We’re tracing the story behind Kenneth Snelson’s Forest Devil and how the sculpture made its voyage from Mellon Square Park to the Portal Entry at the Carnegie Museum of Art. The tubular, metal sculpture was originally installed in Mellon Square in 1977 as part of the Sculpturescape exhibition for the Three Rivers Art Festival. Four artists were commissioned to create works that would achieve the Festival’s aim to bring significant outdoor monumental sculpture to Pittsburgh. Sculpturescape connected Pittsburgh industry, labor, students, and locally-produced materials directly with the artist for the community project.
In 2013, the City of Pittsburgh decided to restore Mellon Square to its original design, which would not include Forest Devil, and Carnegie Museum of Art was asked to help remove it. A team of outside experts and Carnegie Museum of Art staff helped reassemble and relocate the sculpture to the Portal Entry at the front of the museum.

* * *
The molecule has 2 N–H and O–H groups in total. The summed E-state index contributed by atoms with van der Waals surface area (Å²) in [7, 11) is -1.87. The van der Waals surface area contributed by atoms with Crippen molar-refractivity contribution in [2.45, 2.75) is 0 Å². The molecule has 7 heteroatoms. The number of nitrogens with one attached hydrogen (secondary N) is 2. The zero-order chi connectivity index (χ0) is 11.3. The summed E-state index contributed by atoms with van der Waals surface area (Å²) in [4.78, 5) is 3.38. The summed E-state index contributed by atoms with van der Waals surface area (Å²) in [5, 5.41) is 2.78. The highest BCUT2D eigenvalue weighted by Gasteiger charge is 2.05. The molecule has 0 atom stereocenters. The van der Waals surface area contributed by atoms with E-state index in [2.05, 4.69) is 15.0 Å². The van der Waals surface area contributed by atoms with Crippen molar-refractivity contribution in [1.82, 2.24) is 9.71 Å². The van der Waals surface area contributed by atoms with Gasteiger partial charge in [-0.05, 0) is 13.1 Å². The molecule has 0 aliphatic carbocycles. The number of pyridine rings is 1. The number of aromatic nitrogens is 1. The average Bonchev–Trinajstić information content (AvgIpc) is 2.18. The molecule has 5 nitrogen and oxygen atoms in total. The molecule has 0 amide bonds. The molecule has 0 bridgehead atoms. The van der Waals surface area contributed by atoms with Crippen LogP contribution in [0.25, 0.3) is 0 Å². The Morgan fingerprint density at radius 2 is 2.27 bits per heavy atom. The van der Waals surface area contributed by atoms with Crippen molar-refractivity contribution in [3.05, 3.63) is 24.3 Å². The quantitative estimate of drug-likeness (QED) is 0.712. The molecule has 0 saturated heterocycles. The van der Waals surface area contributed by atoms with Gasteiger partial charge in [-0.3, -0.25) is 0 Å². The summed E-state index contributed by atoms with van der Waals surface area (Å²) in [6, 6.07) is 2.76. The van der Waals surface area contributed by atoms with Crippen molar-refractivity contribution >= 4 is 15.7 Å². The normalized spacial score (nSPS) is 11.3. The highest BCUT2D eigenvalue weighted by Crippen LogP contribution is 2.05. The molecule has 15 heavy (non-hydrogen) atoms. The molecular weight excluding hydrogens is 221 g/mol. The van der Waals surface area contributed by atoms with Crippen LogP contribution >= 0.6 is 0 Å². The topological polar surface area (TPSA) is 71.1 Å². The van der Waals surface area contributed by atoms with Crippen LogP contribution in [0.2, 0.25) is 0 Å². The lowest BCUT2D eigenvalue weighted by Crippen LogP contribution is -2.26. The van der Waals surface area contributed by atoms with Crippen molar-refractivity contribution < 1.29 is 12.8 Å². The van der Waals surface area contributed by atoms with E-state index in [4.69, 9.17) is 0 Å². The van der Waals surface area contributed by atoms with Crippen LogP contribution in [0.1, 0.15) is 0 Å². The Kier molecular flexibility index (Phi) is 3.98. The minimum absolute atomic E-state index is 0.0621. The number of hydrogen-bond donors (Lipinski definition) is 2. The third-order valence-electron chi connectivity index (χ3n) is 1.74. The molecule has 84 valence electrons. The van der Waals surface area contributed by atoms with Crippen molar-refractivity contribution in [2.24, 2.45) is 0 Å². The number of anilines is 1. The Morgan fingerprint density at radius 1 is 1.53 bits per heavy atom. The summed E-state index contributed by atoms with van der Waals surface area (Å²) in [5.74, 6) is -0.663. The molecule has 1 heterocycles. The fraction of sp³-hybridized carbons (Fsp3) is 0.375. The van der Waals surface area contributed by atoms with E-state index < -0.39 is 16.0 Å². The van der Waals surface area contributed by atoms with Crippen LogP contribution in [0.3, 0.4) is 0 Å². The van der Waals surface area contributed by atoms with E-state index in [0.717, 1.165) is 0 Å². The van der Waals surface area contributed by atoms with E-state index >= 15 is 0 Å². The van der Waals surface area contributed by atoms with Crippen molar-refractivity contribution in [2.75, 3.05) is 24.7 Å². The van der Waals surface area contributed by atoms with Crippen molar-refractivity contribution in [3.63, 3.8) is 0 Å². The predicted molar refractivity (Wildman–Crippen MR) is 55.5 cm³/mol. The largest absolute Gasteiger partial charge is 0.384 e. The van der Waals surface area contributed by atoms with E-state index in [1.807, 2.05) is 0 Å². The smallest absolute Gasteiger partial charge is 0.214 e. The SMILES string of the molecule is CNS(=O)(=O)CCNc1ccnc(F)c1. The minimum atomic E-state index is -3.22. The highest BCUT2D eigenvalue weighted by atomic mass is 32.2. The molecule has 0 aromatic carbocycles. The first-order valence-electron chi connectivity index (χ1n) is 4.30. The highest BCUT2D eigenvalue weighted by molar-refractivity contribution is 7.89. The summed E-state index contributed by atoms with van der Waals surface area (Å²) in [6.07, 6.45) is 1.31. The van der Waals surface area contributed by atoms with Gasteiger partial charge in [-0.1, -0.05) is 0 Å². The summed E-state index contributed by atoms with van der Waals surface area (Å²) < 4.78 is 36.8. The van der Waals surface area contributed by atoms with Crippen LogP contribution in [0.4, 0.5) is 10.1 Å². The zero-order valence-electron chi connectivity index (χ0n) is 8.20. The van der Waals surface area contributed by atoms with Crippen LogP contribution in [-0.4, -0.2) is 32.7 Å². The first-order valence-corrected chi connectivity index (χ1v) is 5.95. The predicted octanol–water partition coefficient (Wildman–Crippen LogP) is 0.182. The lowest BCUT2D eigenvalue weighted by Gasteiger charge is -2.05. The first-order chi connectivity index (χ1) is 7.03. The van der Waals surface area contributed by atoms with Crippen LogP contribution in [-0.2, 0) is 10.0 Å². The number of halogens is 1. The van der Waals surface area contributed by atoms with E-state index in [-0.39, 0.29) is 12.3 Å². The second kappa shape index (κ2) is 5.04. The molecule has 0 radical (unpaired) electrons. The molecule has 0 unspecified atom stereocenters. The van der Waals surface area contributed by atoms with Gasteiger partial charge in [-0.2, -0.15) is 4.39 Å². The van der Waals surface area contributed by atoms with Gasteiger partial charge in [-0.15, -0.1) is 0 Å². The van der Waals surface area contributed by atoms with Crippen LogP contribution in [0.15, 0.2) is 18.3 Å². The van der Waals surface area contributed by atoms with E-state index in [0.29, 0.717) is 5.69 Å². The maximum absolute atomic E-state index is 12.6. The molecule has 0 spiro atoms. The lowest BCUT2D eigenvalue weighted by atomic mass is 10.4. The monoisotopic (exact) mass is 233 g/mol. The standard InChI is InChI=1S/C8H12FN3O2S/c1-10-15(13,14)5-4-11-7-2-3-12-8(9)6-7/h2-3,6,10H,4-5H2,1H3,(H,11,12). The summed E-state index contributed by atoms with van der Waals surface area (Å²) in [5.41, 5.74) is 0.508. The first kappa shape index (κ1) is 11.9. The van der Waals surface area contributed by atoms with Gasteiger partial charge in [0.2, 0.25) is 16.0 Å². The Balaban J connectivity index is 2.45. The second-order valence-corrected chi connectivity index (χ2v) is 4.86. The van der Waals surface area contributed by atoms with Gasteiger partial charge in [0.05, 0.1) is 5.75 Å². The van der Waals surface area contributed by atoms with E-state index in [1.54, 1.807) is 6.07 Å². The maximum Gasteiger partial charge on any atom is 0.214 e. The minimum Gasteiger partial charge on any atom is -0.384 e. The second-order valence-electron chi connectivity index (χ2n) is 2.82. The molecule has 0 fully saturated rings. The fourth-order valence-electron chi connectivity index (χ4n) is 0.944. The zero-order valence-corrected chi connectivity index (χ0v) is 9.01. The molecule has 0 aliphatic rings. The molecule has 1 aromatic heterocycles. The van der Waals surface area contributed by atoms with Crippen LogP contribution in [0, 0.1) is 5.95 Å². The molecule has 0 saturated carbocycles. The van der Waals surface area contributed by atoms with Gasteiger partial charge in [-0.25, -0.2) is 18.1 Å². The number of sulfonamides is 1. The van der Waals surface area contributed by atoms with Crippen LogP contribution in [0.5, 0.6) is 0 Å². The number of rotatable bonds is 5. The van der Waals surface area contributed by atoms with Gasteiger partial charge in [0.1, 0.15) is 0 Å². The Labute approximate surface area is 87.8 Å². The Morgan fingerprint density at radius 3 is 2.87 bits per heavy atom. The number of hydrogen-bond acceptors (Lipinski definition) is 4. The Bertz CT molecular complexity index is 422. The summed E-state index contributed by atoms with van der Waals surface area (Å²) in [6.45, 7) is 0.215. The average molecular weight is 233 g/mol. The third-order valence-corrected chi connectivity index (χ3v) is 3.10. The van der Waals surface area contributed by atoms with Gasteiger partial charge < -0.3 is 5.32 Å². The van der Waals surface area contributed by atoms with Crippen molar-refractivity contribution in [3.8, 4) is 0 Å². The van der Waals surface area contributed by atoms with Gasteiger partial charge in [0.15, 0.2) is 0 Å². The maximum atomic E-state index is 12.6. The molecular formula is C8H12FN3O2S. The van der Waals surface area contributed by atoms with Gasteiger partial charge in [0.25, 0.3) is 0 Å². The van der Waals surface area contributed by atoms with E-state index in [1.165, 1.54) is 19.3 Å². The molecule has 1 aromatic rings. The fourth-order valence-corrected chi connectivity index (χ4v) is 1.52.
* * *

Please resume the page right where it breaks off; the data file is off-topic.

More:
In 2014, Kenneth Snelson visited the museum to discuss his sculptural practice of “tensegrity,” the blending of flexible and rigid components. Dan Byers, former Richard Armstrong Curator of Modern and Contemporary Art, described Forest Devil as “in dialogue with the movement around it at the museum—cars circling it, people walking around it—and in some ways it takes on that energy and also holds its ground. It’s a still point in a moving world, and it’s that tension between stillness and movement inherent in the work that makes it so interesting in its new space.” Read more about the lecture on the Carnegie Magazine archives.
Be sure to look for the sculpture the next time you visit the museum!